The Committee on Communications, Press and Publicity shall: (1) seek to promote media content consistent with fundamental NAACP goals which include the elimination of racial isolation and fear and the furtherance of multiracial and cultural understanding; (2) work to eliminate employment segregation and discrimination in those industries, [comprising the communications arts and sciences] (radio, telephone, television, motion pictures, newspapers, books, related computer communications, business, cable television); (3) seek to ensure Black minority ownership and control of print and electronic media — both hardware and software; (4) monitor local and national media, especially advertising performance; (5) provide the National Office with research and data on those local businesses engaged in communications arts and sciences; (6) seek to ensure that all people have a meaningful right to choose from and have access to a variety of high quality telecommunications goods and services at reasonable cost; (7) endeavor to secure publicity for the work of the Unit and the Association in the local press and on radio, television and other media; (8) attempt to interest persons in charge of local news media on conditions affecting minority groups; (9) seek to counteract derogatory and erroneous statements in local news media about Blacks and other minority groups; (10) be responsible for forwarding to THE CRISIS items covering Unit activities and important local affairs; and (11) act as far as possible as an agency for the promotion and sale of THE CRISIS. No publicity shall be released without first being approved by the President of the Unit.

Community Coordination

Marvene A. Mitchell

Chair

Monthly Spotlight

Committee Objectives

The Committee on Community Coordination shall enlist the support of other community organizations on issues affecting the interests of African Americans and other communities of color.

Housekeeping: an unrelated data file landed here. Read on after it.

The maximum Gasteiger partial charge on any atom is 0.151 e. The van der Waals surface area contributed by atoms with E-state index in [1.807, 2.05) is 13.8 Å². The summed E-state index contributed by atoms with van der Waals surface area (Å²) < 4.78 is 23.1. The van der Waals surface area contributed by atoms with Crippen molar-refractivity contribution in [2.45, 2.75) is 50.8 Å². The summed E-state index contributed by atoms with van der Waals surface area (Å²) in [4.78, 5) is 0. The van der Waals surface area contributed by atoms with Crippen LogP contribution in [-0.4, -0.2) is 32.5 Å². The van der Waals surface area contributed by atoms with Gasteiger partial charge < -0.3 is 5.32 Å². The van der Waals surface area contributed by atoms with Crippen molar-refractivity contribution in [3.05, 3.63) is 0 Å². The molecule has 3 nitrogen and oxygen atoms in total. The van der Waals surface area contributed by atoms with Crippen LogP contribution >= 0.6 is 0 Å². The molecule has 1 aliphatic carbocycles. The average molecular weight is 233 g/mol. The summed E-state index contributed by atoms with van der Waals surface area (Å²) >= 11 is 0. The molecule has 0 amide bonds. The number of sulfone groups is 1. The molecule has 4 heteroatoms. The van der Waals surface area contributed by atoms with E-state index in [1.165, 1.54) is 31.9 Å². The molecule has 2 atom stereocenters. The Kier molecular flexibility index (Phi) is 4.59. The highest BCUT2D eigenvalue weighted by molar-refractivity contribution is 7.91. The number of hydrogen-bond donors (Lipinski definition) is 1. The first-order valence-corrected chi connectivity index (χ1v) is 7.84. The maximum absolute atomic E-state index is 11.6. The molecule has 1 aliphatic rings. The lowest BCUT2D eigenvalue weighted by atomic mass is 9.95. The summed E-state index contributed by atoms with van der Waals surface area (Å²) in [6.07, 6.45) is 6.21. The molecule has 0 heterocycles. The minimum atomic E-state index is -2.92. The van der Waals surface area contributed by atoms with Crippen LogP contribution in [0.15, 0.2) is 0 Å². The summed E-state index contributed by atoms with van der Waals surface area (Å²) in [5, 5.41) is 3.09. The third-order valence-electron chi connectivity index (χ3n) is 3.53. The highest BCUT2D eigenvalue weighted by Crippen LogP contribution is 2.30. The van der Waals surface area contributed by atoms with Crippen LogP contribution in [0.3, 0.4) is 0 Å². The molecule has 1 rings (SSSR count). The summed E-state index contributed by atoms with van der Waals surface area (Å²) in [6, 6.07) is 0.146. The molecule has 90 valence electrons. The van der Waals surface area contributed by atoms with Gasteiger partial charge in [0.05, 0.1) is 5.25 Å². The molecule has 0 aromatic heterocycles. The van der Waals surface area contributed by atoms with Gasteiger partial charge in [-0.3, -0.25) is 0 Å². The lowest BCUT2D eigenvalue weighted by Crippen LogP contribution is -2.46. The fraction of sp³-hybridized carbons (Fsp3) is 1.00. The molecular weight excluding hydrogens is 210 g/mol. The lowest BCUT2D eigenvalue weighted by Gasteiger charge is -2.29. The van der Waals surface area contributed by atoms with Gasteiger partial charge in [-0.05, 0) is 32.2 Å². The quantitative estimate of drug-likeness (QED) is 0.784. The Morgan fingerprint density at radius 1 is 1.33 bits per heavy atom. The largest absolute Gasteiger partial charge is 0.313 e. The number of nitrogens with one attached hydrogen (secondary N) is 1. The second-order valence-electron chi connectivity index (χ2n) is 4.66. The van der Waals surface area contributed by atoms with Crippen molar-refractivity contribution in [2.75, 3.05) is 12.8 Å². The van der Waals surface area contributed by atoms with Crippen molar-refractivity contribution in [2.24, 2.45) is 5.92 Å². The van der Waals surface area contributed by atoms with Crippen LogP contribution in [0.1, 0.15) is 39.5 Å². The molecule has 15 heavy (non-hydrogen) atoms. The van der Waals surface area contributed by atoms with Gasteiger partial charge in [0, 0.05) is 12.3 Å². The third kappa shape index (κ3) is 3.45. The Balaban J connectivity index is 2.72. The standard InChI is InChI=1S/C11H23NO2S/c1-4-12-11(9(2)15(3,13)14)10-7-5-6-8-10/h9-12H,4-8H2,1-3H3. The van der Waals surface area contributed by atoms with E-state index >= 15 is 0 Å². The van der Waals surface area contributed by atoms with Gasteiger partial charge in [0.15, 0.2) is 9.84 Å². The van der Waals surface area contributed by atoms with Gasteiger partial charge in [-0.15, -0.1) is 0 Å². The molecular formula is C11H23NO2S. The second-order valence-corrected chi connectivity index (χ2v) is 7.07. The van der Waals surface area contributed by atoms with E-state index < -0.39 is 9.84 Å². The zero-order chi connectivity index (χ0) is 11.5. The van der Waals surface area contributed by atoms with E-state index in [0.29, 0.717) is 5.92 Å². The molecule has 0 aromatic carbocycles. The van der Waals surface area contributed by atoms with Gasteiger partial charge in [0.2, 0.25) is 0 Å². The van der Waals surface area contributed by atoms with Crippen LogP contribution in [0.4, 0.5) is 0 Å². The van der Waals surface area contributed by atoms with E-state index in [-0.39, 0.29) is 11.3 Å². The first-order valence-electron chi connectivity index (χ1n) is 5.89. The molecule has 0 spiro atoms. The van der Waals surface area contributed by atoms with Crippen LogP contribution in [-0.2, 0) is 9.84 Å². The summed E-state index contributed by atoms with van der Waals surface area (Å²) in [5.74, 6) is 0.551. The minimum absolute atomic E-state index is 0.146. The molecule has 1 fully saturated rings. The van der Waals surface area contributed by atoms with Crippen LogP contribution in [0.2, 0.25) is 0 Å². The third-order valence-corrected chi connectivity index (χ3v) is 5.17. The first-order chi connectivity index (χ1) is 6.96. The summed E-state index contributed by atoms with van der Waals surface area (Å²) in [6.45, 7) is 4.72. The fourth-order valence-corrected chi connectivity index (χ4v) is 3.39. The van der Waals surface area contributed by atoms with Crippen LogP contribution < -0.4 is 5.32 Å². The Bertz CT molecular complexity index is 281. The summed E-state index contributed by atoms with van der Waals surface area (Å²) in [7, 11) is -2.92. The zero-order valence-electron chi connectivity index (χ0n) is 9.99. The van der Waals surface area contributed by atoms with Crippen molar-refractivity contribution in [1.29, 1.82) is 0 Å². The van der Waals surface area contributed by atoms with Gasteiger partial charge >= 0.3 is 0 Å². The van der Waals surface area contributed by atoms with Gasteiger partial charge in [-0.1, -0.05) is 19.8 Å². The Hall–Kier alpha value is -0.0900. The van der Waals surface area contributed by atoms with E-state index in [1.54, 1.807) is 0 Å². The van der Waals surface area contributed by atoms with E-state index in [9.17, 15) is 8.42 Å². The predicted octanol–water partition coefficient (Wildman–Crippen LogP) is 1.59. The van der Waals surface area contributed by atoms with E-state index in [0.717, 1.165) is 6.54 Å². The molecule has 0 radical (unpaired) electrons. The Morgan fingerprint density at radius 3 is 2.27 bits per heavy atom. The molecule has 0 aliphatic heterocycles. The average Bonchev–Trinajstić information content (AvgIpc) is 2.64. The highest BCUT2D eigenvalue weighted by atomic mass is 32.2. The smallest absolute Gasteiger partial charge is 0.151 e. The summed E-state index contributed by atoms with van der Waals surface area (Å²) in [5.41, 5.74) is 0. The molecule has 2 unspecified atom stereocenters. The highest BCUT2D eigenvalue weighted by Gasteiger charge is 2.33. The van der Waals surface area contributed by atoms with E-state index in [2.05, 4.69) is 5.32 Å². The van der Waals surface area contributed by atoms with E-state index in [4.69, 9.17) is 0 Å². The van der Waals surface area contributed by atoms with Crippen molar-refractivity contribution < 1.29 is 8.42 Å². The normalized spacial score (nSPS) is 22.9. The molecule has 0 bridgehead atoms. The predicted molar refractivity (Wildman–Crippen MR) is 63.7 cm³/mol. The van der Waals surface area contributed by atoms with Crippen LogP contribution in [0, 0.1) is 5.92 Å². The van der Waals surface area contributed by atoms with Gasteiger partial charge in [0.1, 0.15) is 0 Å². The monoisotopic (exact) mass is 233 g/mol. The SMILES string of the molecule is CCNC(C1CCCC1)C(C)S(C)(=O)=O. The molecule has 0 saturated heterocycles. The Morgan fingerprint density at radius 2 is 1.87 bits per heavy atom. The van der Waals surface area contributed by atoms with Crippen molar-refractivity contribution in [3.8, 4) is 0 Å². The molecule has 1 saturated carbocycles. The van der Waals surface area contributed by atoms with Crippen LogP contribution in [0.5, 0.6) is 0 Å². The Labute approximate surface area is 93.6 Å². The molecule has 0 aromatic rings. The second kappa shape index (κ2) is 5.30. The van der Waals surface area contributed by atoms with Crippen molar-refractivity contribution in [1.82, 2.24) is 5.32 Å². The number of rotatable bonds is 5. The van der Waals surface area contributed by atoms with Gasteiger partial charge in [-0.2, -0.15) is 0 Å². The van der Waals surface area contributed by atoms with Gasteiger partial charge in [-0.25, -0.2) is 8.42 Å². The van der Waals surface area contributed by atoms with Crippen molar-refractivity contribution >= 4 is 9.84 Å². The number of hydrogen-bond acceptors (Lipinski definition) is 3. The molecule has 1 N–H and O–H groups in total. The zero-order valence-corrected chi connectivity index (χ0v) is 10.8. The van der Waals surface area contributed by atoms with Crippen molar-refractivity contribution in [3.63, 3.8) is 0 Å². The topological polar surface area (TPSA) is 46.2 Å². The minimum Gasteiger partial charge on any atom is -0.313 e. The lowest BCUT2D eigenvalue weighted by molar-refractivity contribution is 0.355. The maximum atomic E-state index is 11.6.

Criminal Justice (Game Changer)

Rev. Dr. David I. Fox

Chair

Monthly Spotlight

Committee Objectives

The Committee on Criminal Justice shall: (1) seek to eliminate harsh and unfair sentencing practices that are responsible for mass incarceration and racial disparities in the prison system, (2) support and seek to increase trust and public safety by advancing effective law enforcement practices, (3) fight for the restoration of the voting rights of formerly incarcerated people and the removal of barriers to employment, (4) elevate the voices of crime victim survivors in order to identify and advance systemic breakdowns existing in the criminal justice system that perpetuate crime, (5) resolve to end the war on drugs for its disproportionate collateral consequences harm communities of color, (6) seek the institution and availability of alternatives to incarceration including education, employment, and mental health services, (7) eliminate zero tolerance policies implemented in our schools which are keeping kids out of the classroom and putting them on a path from the schoolhouse to the jailhouse, (8) investigate programs implemented in our local law enforcement agencies which derail from their main purpose of safety and order to conduct the work of federal agencies for which they do not have the capacity, and (9) seek budget modifications in states where incarceration receives more funding than education.

Economic Development (Game Changer)

Roland Winburn

Chair

Monthly Spotlight

Committee Objectives

  

The Committee on Economic Development shall implement local efforts and support national programs to preserve and expand economic empowerment among African-Americans and other communities of color by: (1) researching and establishing relationships with private and public entities; (2) supporting the work of the National Office in monitoring the progress and activity of private and public entities designated by national programs; and (3) implementing local efforts to promote the growth of business ownership; (4) increasing employment and job creation; and (5) encouraging business development and home ownership.

Education (Game Changer)

Lauretta Williams

Chair

Monthly Spotlight

Committee Objectives

The Committee on Education shall: (1) seek to eliminate segregation and other discriminatory practices in public education; (2) study local educational conditions affecting minority groups; (3) investigate the public school system and school zoning; (4) familiarize itself with textbook material there from which is racially derogatory; (5) seek to stimulate school attendance; (6) keep informed of school conditions and strive to correct abuses where found; (7) investigate the effects of standardized and high stakes testing practices; (8) teacher certification; (9) promote parental involvement in education; and (10) aim to be a center of popular education on the race question and on the work of the Association.

Finance

Cedric L. McGhee

Chair

Monthly Spotlight

Committee Objectives

The Finance Committee shall consist of the President, Treasurer, and at least one other member. It shall study the financial needs of the Unit and shall be responsible for drafting an adequate annual budget.

Freedom Fund

Lu Dale

Cair

Monthly Spotlight

Committee Objectives